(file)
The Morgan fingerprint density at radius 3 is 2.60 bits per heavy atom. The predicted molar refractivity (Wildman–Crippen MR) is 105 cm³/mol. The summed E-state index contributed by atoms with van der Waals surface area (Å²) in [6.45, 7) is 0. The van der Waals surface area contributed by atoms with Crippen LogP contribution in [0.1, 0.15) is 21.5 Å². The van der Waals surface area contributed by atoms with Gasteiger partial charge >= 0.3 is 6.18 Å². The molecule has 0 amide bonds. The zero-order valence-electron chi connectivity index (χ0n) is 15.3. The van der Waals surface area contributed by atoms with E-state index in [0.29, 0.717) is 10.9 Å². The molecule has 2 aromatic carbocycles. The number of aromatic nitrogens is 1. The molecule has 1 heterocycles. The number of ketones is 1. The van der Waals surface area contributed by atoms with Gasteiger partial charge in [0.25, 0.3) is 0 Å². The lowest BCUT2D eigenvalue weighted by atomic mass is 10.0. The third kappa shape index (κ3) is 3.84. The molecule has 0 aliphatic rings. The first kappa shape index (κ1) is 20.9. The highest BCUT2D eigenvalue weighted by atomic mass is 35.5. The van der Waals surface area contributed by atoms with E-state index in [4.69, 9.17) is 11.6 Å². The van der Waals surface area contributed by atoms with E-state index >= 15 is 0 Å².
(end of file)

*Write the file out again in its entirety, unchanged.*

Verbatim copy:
The Morgan fingerprint density at radius 3 is 2.60 bits per heavy atom. The predicted molar refractivity (Wildman–Crippen MR) is 105 cm³/mol. The summed E-state index contributed by atoms with van der Waals surface area (Å²) in [6.45, 7) is 0. The van der Waals surface area contributed by atoms with Crippen LogP contribution in [0.1, 0.15) is 21.5 Å². The van der Waals surface area contributed by atoms with Gasteiger partial charge >= 0.3 is 6.18 Å². The molecule has 0 amide bonds. The zero-order valence-electron chi connectivity index (χ0n) is 15.3. The van der Waals surface area contributed by atoms with E-state index in [0.29, 0.717) is 10.9 Å². The molecule has 2 aromatic carbocycles. The number of aromatic nitrogens is 1. The molecule has 1 heterocycles. The number of ketones is 1. The van der Waals surface area contributed by atoms with Gasteiger partial charge in [0.25, 0.3) is 0 Å². The lowest BCUT2D eigenvalue weighted by atomic mass is 10.0. The third kappa shape index (κ3) is 3.84. The molecule has 0 aliphatic rings. The first kappa shape index (κ1) is 20.9. The highest BCUT2D eigenvalue weighted by atomic mass is 35.5. The van der Waals surface area contributed by atoms with E-state index in [4.69, 9.17) is 11.6 Å². The van der Waals surface area contributed by atoms with E-state index >= 15 is 0 Å².